Editorial | McDonald was good for PICA
No one could claim that it is without flaws. Yet, there is certain to be consensus that Jamaica's Passport, Immigration and Citizenship Agency (PICA) is among the most efficient and best-run quangos in the system.
Theirs is not an easy job. Each year, PICA processes applications for tens of thousands of passports for Jamaican citizens, manages the entry and departure of millions of tourists and other visitors to the island and works with myriad agencies, local and foreign, to secure the country. Mostly, it happens relatively smoothly, as reflected in the high ratings visitors generally give to their immigration experience in Jamaica.
It is perhaps telling, too, that while Jamaicans travelling within the Caribbean Community not infrequently complain of unfair treatment or harassment in some jurisdictions, there are no similar accusations or claims of retaliation by immigration officers in this country. Matters tend to be handled with competence and civility. And the agency accomplished the tasks with limited resources.
It could have been otherwise if PICA were void of strong professional leadership, for which this newspaper commends its outgoing executive director, Jennifer McDonald, who, since 2007, steered the agency from being a department of Government to a semi-autonomous executive agency, which is substantially required to fund its operations and meet performance targets.
Ms McDonald worked across administrations, winning praise for her efforts. Her contract was not renewed, but whether the decision was mutual, the reason remains unclear. We can't, in the circumstance, contemplate that she was pushed. We hope that was not the case.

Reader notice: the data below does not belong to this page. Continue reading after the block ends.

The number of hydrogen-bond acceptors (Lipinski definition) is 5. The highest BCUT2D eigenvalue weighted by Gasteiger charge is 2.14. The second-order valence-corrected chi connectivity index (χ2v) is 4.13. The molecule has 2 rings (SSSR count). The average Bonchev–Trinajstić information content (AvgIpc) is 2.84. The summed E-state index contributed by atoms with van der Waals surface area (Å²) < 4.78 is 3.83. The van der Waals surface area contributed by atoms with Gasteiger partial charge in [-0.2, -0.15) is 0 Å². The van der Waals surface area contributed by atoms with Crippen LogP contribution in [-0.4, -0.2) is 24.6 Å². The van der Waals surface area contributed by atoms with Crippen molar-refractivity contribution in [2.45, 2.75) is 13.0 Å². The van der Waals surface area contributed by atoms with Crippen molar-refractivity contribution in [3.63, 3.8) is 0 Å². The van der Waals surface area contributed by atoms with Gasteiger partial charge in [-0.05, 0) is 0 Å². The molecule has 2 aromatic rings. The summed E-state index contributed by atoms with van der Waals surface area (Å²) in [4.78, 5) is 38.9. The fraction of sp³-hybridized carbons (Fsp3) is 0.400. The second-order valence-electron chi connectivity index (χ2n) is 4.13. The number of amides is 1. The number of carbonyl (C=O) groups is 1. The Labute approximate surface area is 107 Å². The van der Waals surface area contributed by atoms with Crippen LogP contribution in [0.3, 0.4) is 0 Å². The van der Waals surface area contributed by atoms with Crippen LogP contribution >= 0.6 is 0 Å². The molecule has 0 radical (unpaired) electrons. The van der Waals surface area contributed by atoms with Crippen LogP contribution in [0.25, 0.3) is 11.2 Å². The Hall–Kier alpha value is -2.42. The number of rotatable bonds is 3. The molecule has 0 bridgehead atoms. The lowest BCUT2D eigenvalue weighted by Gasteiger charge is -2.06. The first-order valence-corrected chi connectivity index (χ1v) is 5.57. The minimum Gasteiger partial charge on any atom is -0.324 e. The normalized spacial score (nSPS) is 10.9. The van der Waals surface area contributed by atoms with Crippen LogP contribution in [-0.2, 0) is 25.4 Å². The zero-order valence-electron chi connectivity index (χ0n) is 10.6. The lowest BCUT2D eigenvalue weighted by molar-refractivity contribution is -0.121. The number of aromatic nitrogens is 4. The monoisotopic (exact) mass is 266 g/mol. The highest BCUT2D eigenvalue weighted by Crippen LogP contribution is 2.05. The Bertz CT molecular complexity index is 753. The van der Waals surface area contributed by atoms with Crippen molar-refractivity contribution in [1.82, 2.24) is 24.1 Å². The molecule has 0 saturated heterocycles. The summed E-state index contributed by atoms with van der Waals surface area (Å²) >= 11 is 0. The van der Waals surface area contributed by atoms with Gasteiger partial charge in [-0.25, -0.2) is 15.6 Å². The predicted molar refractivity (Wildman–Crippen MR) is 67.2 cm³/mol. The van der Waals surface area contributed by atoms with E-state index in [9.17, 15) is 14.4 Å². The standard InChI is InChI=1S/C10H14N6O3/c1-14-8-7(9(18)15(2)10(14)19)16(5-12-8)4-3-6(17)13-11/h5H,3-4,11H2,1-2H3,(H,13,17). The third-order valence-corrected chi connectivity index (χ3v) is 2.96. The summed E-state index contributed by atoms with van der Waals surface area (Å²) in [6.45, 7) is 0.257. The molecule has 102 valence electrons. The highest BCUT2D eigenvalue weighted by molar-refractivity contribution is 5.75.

Indeed, we look forward to the explanation from National Security Minister Robert Montague for this development and his vision for PICA, which deserves a leader as good and professional as the one he or she will succeed.
Paul Scott saying the right things
Paul Scott has not yet laid out a full agenda for his presidency of the Private Sector Organisation of Jamaica (PSOJ), the island's most influential business group, but his early signal suggests that his could be a productive tenure.
On the face of it, he will accelerate the PSOJ's recent shift about Jamaica's underperformance in the Caribbean Community (CARICOM), to doing something about it. That will require the PSOJ, and private firms more broadly, thinking in new ways about the community.
"For so long, CARICOM has been essentially a political construct and has really not engaged regionally on some of the issues," said Mr Scott, the chairman of the Musson Group, among other groups.
Their counterparts in the region, especially in Trinidad and Tobago, are more engaged. They have leveraged domestic advantages and found in Jamaica a lucrative market.
Fortuitously, Mr Scott's intention to lead the private sector to work in favour of Jamaica is coincidental with a pivot by Andrew Holness' government away from his party's former scepticism of the community that fed a broader Jamaican lethargy towards CARICOM. It is appreciated that CARICOM as a market is relatively small, but traders in it shouldn't perceive their products only as visible goods. Moreover, as a single economic space, CARICOM can be a good practice ground for Jamaican firms preparing for the world.
Mr Scott's attention to the broader issue of growth is also critically important. He says, as the Government does, that new things have to be done. Importantly, however, he made the point that sustained growth is unattainable in the absence of fiscal discipline by the Government, to which the administration must listen.